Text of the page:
Discourse analysis- NYC Public Health Campaign on portion size


This campaign produced by the NYC Department of Public Health [which appeared on subways and at bus stop shelters] is meant to begin a fierce fight against the obesity epidemic. In this particular advertisement, we see a woman struggling up a flight of stairs from the subway; the monochrome shading and angle all help to quite literally represent an uphill battle, a constant struggle against a portion size which the individual has no control (or awareness?) over. They establish an ambiguous time scale of “then” and “now” and tell people that portion sizes have grown with the size of people (or visa versa). It also throws in a common sense fact that obesity leads to health problems.

Clearly the source is the NYC department of public health. Their truths are base on a correspondence between the increase in portion size and in obesity. They give general statements and take a scare-tactic  the-truth-hurts approach to sharing those facts with the general public. They don’t go into details or specifics, they leave everything at a common knowledge level. The dept of public health values maintaining a healthy weight as a means to overall wellbeing, and oversimplifies the means to a heathy weight as being portion control. The target audience seems to be obese and overweight individuals who frequent fast food restaurants, most likely from a low-income household (although basically everyone rides the bus & subway). Their target audience is also probably not well educated, because these generalized facts are in no way groundbreaking and above common knowledge. The ads teach you to fear foods and encourages shaming fat individuals as unintelligent and unhealthy. They value visual physical fitness.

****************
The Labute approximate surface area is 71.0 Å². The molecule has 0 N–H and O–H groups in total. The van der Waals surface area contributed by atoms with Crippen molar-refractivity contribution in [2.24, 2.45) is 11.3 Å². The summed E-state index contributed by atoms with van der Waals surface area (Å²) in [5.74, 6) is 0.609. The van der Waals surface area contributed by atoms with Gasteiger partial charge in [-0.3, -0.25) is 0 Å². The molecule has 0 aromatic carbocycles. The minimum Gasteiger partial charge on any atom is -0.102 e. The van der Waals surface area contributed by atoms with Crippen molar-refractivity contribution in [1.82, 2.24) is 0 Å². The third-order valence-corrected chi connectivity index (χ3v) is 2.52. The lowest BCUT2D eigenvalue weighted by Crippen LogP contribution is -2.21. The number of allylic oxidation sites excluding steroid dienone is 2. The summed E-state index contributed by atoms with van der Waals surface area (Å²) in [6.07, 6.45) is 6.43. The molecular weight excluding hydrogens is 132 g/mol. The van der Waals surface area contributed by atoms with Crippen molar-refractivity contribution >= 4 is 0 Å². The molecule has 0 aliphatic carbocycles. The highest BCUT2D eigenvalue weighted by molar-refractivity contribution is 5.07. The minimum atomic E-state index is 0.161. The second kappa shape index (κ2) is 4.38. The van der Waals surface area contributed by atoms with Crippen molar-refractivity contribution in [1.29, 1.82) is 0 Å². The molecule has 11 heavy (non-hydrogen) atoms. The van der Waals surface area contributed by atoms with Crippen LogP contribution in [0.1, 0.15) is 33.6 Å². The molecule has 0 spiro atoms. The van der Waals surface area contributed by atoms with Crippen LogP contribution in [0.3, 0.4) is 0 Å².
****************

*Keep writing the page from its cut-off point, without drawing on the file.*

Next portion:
I am all for a holistic approach to public health education that includes information about preparing healthy meals, exercising, and avoiding excess, but these ads are aggressive and oversimplified. Isn’t there a way to provide intelligent, sensitive and accessible information to raise public health awareness? Here are some more scare tactic advertisements from the department of health:

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